One of the quick-and-dirty tools used to technical analysts is to see where a stock or index is compared with its average price over the past 200 days. This is an easy way to get a read of a stock’s momentum.
Yesterday was a big day for the 200DMA world. The S&P 500 closed above its 200DMA for the first time since December 26, 2007. That closed out the index’s longest run below its 200DMA according to my records which go back to 1932.
That streak, however, is still well short of the longest run above the 200DMA which ran from November 1953 all the way to May 1956. Since the index has gone up over the time, the “above” streaks tend to be longer than the “below” streaks.
On November 20, 2008, the S&P was a stunning 39.6% below its 200DMA. That’s the biggest discount on my records. The only thing that comes close is the reading from this past March.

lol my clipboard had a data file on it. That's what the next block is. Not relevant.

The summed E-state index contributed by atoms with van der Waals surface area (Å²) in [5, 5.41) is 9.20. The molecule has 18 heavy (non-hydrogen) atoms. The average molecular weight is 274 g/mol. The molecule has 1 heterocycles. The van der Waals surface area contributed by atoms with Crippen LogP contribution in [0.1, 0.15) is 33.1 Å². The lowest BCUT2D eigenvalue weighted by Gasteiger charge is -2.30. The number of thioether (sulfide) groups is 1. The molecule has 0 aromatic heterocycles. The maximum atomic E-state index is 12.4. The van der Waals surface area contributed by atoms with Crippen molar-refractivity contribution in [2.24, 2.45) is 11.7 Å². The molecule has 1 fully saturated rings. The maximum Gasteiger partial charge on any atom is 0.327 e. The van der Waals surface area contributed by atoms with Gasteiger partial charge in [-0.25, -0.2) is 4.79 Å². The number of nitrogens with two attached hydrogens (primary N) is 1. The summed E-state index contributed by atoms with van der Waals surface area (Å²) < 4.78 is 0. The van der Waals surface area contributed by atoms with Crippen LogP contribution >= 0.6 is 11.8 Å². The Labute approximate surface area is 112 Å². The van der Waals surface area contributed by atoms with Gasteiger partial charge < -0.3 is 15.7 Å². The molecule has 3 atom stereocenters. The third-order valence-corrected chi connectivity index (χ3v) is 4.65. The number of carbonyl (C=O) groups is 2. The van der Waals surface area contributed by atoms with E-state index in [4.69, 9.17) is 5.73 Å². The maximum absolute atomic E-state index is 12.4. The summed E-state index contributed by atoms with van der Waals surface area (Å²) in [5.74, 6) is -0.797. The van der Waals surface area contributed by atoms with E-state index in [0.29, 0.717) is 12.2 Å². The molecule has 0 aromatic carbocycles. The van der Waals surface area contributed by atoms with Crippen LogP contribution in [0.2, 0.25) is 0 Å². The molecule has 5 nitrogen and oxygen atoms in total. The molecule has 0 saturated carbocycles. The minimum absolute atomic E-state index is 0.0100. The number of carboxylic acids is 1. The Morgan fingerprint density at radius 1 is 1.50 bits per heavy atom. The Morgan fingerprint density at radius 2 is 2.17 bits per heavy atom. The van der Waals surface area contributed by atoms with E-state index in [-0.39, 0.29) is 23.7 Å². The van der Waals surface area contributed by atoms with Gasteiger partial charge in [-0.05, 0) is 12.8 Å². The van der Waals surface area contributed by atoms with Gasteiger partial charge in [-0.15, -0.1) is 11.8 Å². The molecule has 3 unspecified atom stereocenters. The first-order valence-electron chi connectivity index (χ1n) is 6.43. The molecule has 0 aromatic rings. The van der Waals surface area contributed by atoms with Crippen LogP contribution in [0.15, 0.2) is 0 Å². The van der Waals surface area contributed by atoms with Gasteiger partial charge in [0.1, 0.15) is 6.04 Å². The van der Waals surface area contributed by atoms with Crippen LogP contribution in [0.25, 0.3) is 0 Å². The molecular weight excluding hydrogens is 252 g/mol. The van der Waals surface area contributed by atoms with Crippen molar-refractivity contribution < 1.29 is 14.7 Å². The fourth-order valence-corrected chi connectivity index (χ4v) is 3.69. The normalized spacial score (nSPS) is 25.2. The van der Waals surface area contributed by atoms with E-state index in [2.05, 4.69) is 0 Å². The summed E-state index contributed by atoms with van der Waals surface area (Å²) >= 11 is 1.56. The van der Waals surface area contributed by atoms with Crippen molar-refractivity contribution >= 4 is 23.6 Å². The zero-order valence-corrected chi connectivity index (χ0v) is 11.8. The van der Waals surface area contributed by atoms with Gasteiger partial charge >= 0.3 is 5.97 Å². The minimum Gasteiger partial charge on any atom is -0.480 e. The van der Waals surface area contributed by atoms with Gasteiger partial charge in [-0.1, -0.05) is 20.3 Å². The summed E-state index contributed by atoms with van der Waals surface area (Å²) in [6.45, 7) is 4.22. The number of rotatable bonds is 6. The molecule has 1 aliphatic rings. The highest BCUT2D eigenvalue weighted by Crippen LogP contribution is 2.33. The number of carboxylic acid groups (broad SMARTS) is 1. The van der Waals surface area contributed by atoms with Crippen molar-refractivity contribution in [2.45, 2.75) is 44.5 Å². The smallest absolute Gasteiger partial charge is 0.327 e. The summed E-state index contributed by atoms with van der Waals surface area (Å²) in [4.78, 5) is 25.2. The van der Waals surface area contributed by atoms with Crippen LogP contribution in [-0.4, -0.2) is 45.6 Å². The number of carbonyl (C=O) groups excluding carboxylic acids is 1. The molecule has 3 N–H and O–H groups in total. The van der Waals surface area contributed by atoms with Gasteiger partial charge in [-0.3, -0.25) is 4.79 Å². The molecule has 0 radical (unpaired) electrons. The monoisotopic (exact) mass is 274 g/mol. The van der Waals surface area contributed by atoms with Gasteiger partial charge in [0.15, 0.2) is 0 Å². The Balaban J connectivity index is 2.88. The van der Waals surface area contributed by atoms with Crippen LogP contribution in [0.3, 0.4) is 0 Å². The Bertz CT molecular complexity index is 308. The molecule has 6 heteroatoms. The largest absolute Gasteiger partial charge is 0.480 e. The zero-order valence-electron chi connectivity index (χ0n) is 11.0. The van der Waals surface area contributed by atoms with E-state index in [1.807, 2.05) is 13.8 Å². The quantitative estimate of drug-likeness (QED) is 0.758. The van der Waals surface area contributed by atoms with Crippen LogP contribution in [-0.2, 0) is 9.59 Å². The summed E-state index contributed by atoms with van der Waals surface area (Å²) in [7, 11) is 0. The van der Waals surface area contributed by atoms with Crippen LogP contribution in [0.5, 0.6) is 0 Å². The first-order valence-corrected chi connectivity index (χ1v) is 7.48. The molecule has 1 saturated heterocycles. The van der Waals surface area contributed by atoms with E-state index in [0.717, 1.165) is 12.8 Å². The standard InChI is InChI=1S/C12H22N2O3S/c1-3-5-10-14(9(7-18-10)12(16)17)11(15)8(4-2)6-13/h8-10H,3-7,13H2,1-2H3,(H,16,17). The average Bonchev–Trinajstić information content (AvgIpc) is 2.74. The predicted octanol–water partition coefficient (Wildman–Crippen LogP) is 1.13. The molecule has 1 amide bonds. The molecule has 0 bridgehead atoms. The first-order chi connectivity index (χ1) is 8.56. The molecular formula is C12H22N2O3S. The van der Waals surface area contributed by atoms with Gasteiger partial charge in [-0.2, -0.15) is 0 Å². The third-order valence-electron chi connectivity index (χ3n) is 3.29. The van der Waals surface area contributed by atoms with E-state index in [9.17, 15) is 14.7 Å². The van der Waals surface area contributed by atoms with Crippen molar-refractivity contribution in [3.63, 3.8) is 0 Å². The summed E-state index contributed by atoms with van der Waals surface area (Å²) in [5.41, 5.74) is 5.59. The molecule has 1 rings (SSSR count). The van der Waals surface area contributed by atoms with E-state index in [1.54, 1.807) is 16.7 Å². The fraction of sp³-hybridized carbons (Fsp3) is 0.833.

So does the 200DMA work? The evidence suggests that it’s a pretty good indicator of future price performance. When the S&P 500 has been below the 200DMA, it’s dropped a total of about 20% over the equivalent of 27 years. In other words, the S&P 500 has been below its 200DMA about one-third of the time.
Historically, the best time to invest has been when the S&P is less than 1.7% below the 200DMA.
When the index is above the 200DMA, well, then everything looks much brighter. All of the market’s gain and then some have happen when we’re above the 200DMA which occurs about two-thirds of the time.
The market seems to like nearly every point of being above the 200DMA. Danger only clicks in when the S&P 500 is over 17.5% above the 200DMA which is a very high reading.
This post originally appeared at CrossingWallStreet.
(Ed note: For some more thoughts on the 200DMA, see this post at the Pramatic Capitalist)
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